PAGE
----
5. Maea

    My list wasn’t meant to be exhaustible. I’m well aware walking in itself isn’t enough but depending on one’s lifestyle, locale, health, etc. it might be the only thing available. If a person has to commute 2 hours a day to work, walking 1/2 mile for errands is better than nothing. If you don’t get home until 8 pm and your hour long commute requires you to get up at 7 am, not much time for workouts. Walking during lunch is better than nothing. A lot of people get discouraged from intense exercise because of time constraints, and they need some method of easing into it. RL example: I’ve seen very overweight/obese women walk with light weights to start. Hard exercise routines? Not gonna happen with them right away.

    Speaking of being “ripped”– is it really a good look for women? Yes, I’m poking a controversial issue. A lot of women want to stay within the healthy range for body fat (for fertility and aesthetics). NSFW image has a range of body fat %. A lot of women would be happy with slightly under 25%, many would struggle to get to 20-22%, and the 15-17% is a bit much.

  6. Michael Kozaki

    Maea, I’m tracking you, and agree. Here’s my thoughts:

    1) If I sleep, I work out. No exceptions. I once did so after a 50 hr fast. Once after 16 hr workday. The body needs to exercise, just like air or water.

    2) Everyone should start slow. The reason people get hurt is they won’t work out consistently. They use emotion, not schedules. It took me nearly 10 years to get where I’m at today. And there is nothing an obese person can’t do in this workout by just going light weight and low reps. But in ten years, they will be ripped (if a guy, trim if a girl). In RL the problem is always consistency.

    3) I agree women should not be “ripped”. Looks bad and not even healthy. It’s actually very hard for a woman to get 12-15% body fat. My workout won’t, more like 20%. The big complaint about it? It doesn’t put enough muscle on. Large bodybuilding muscles for men, or lack of fat for women, are very hard to achieve and 1 intense hr per day won’t do it.

    The real problem I have with your list is that it’s just not enough, and yet people tend to believe that it is. I used to think so. The truth is people in evolutionary history worked their *ss off. With limited calories. Women would carry heavy jugs of water and wood for miles. Plus kids! Men might walk 20 miles, and drag game and gear over this distance. Men were FIT. Women were hotties. That’s what our bodies are designed for.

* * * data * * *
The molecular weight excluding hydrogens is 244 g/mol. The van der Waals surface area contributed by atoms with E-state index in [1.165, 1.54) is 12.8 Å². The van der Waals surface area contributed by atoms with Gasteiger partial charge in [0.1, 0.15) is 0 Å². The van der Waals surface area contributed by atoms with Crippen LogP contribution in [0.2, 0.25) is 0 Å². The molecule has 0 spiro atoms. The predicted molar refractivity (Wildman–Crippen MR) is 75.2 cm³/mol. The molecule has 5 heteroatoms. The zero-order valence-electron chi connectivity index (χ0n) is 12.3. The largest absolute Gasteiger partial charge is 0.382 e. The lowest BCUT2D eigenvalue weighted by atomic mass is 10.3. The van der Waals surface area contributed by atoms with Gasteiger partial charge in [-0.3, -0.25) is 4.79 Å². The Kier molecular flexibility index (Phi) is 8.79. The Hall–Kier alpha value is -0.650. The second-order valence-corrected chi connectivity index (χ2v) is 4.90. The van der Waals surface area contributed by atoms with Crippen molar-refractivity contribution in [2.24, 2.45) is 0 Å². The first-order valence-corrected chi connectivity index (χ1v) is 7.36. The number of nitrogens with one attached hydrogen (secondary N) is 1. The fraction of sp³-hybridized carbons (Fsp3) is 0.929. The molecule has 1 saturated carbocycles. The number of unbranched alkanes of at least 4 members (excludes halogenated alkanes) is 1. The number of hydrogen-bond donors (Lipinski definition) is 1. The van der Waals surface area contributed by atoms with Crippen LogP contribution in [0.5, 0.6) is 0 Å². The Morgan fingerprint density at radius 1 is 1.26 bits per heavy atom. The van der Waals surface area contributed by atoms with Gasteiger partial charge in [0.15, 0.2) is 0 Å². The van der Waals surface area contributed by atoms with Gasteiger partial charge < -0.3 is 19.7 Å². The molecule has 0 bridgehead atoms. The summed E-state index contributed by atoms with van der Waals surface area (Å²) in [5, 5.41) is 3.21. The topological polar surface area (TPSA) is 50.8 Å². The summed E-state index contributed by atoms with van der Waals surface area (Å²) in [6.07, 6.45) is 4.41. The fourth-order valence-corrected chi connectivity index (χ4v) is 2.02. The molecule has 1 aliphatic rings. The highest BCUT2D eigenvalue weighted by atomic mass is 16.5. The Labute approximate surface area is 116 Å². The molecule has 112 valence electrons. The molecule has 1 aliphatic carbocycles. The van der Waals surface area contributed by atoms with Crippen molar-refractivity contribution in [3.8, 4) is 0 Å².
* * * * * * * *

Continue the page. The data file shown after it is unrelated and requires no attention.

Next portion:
If I have one big complaint on this workout: it’s not enough. It should be twice a day, and twice as intense, and more weights. Read that book Get Serious, for a medical description of why people need to lift weights.and why my workout isn’t enough. But I’m pretty lazy and don’t want to give up another hour, so I go the bare minimum route of 1 hr, which is just too short to reach the Osborn shredded look, it it’s real close.

  7. Maea

    How does nutrition factor in? Personally– I’d like to put on more muscle but getting enough protein is hard. Then, it makes the heavier weight workouts even harder.

    I started out “slow” almost 2 years ago and have now progressed to deadlifting 45 lbs with proper form. Not much, but a lot more than before.

    Have you considered functional exercises? They incorporate entire muscle groups, which might hit the “harder” workout threshold.

  8. Michael Kozaki

    I think nutrition is more important, it’s why it’s tip #2 and exercise #3. But I would read that book by Dr. Osborn, Get Serious. $6 Kindle 2014 and covers nutrition and exercise. And results don’t lie. I only do what works for me. That’s Osborn (on the cover) and he is what a guy looks like when actually in shape.

    As long as it’s weights of some kind (even body weight, say pull/push ups) I don’t think it matters much (to just stay fit). Everyone tries to make it perfect, but most of us with families will never get there. But we can get 90% by just being consistent for 10 years.